Family and Community Health
Faculty in the Department share a commitment to teaching, research and practice that embeds individuals’ experience of health and illness in the context of their families and their communities. We are particularly interested in exploring how we can strengthen the context in which nursing care is delivered to achieve health equity for all and healthy outcomes for those at different points along the health and illness continuum.
The Department also defines our community as a global one. With our longstanding participation in the Global Network of World Health Organization of Collaborating Centers for Nursing and Midwifery Development, we can look to carefully crafted community-based participatory research to affect change.
The Department’s commitment to enhancing the experiences of families and communities leads inexorably to its commitment to diversity - diversity of thought, of experiences, and a faculty dedicated to eliminating the disparities that plague our health and educational systems.
It also leads to our unique emphasis on historical methods to understand, challenge and change the systems we have inherited from the past as we look to a more just and equitable future.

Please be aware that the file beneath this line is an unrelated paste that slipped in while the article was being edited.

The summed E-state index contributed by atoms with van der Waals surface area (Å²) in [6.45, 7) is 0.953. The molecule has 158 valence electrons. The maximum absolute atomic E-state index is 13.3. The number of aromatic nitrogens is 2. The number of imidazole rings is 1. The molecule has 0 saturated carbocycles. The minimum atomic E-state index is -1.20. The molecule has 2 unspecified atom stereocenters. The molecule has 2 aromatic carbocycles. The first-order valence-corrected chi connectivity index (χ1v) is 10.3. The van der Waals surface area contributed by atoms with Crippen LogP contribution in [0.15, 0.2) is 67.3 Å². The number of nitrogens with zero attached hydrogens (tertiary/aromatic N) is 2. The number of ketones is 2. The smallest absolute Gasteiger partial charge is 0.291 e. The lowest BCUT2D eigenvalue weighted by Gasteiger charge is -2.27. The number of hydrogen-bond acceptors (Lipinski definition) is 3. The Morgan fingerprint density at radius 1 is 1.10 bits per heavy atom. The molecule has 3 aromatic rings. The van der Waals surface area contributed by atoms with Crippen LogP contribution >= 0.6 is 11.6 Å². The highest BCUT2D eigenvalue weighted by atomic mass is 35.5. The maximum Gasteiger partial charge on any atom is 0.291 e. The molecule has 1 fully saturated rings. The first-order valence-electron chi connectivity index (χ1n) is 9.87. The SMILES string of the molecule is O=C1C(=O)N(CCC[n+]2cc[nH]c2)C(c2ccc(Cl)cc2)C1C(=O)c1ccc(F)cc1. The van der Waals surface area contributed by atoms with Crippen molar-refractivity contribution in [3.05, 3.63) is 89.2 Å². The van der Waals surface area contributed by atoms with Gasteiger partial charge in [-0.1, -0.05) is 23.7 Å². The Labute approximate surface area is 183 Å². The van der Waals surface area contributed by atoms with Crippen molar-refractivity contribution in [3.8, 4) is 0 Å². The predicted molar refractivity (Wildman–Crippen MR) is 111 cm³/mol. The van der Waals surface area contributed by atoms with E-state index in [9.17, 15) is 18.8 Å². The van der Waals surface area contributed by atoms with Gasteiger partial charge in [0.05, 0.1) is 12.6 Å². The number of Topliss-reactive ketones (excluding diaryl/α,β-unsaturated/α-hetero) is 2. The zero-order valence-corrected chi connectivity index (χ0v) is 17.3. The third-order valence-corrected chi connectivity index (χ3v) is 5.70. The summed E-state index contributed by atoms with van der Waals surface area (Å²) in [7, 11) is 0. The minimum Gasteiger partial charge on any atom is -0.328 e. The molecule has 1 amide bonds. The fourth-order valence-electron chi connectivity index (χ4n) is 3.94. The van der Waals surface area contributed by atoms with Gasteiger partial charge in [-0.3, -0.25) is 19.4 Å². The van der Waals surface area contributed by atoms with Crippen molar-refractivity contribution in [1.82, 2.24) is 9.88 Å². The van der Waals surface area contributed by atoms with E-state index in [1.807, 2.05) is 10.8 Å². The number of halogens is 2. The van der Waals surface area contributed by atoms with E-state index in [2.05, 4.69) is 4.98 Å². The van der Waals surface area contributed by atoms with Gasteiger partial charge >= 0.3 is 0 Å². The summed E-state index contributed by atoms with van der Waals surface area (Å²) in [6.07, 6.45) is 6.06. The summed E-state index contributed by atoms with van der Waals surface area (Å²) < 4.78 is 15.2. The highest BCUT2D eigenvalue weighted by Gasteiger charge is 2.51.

We also have a long tradition of interprofessional leadership in our teaching, research and practice. And we now seek the same in our education of students who will assume new roles in a changing healthcare environment.
Type 1 diabetes (T1D) is the third most common pediatric chronic disease in the United States, and the risk of the disease has risen sharply in non-Hispanic Black (NHB) children in the last 20 years, data show. Ironically, the significant advances in T1D therapeutics over recent years, especially new technologies, may have exacerbated racial disparities in diabetes treatment and outcomes.
The COVID-19 pandemic and the implications of physical distancing have disrupted new mothers’ birth and breastfeeding experiences even if they are not COVID-19 positive or a person awaiting results. In a new case series report from the University of Pennsylvania School of Nursing (Penn Nursing), researchers share common concerns and experiences as reported by three first-time, healthy mothers regarding the disruption of their birth plans and breastfeeding experiences.
Community immersion classes are central to teaching nursing students about social determinants of health. But what happens when on-site engagement is suspended due to a pandemic?